COLUMBUS, Ohio -- Aquaculture sales in Ohio more than tripled from $1.8 million to $6.6 million in recent years, and nationally, Ohio ranks first in sales of yellow perch for food.
But currently, most fish farmers get fingerlings from traditional, low-intensity pond cultures where farmers are at the mercy of good weather and a lot of luck. That makes the supply of yellow perch juveniles limited and costly.
So far, the industry has had little luck in producing yellow perch larvae with high survival rates. But Ohio State University's Konrad Dabrowski and his graduate students may have cracked the code.
Several years ago Dabrowski was the first to figure out how to manipulate water temperature and light to be able to spawn yellow perch at any time of the year -- spring, summer or fall. However, even when larvae were produced successfully, another challenge loomed: how to feed the larvae and grow them into healthy fish even when ice is covering the ponds.
Now, after nearly two decades of trial, error and basic research, Dabrowski believes he has found just the right combination needed to allow the larvae to thrive.
"I think we have found something pretty spectacular," said Dabrowski, an aquaculturist with the university's Ohio Agricultural Research and Development Center and a professor in the School of Environment and Natural Resources.
"I've seen this problem for all 22 years I've been here working in aquaculture," Dabrowski said. "Over the years we made some progress, but now, finally, I'm convinced our findings will have a major impact on the industry."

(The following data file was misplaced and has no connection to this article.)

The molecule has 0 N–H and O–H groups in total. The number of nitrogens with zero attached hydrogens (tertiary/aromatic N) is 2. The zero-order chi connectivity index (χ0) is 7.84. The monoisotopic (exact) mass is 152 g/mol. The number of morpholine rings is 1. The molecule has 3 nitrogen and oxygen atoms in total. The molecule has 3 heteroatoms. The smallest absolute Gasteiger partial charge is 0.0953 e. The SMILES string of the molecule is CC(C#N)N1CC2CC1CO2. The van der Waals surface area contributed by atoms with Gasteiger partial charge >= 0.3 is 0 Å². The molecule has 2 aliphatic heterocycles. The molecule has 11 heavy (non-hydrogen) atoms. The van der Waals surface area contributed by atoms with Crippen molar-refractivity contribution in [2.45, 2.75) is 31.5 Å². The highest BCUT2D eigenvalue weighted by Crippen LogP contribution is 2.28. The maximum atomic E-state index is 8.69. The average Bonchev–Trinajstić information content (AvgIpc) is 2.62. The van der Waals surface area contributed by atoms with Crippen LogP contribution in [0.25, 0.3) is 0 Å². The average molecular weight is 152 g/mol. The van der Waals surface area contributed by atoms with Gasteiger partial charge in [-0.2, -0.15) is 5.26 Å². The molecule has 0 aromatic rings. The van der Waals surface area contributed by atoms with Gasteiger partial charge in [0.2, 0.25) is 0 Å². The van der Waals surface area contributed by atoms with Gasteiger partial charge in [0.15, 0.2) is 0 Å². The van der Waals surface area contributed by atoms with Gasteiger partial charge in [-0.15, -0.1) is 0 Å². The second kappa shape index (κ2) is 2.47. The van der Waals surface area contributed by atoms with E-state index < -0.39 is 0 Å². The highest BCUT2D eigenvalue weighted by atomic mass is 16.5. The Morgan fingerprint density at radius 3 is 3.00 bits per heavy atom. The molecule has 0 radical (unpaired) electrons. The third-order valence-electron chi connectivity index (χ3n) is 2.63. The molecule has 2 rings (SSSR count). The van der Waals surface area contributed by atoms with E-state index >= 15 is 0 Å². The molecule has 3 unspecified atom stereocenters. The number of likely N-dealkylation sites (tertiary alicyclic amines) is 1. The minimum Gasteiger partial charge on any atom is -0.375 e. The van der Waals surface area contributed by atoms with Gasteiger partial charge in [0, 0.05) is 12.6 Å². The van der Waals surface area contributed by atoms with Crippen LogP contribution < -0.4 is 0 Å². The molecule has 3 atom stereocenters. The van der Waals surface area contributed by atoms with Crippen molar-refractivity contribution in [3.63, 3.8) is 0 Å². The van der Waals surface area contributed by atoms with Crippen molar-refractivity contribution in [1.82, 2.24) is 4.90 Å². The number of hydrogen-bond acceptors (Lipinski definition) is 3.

Most yellow perch larvae grown in high-density controlled conditions have not survived because of many challenges, including an inability to inflate the swim bladder. The swim bladder must be inflated within the first few days of life. To do so, larvae swim to the water surface and gulp in a bit of air. An inflated swim bladder allows a fish to retain buoyancy and keep from floating up or sinking down in the water. Dabrowski's research team adjusted conditions in the starter tanks so that 50 to 70 percent of the larvae were successful in inflating their swim bladders.
Another challenge was finding a proper starter diet -- "baby food," as Dabrowski calls it -- that would be available year-round for the freshwater fish, and determining how old the fish should be to make adjustments in the feed. Environmental conditions also needed to be refined to allow for the greatest survival rates.
"All of these elements together -- turbidity, salinity, amount of light, density of fish, food type, frequency of feeding -- you only have hours after hatching to know if the conditions you supplied are right," Dabrowski said. "If something is missing or wrong, the evidence appears very quickly -- in terms of dead larvae. You can get to a point of no return within hours or days."
Dabrowski and Ph.D. student Michael Wojno believe they have found just the right combination needed. So far, their larvae experience a 50 percent survival rate in the first two weeks. After that, the larvae's survival is practically ensured until they reach marketable size.
In addition, the researchers have conducted similar work on striped bass hybrids for the Ohio Division of Wildlife, which currently ships in fish from Arkansas to stock inland reservoirs and lakes. The Ohio State investigators have achieved an 80 percent survival rate from the larval stage for hybrid striped bass, and the fish reached one inch in three weeks.
Dabrowski feels these findings are more than promising -- they could be revolutionary for Ohio's aquaculture industry. "We need to upscale what we have to commercial conditions," he said. "We'll be able to grow fish in high-density, controlled conditions any time of the year."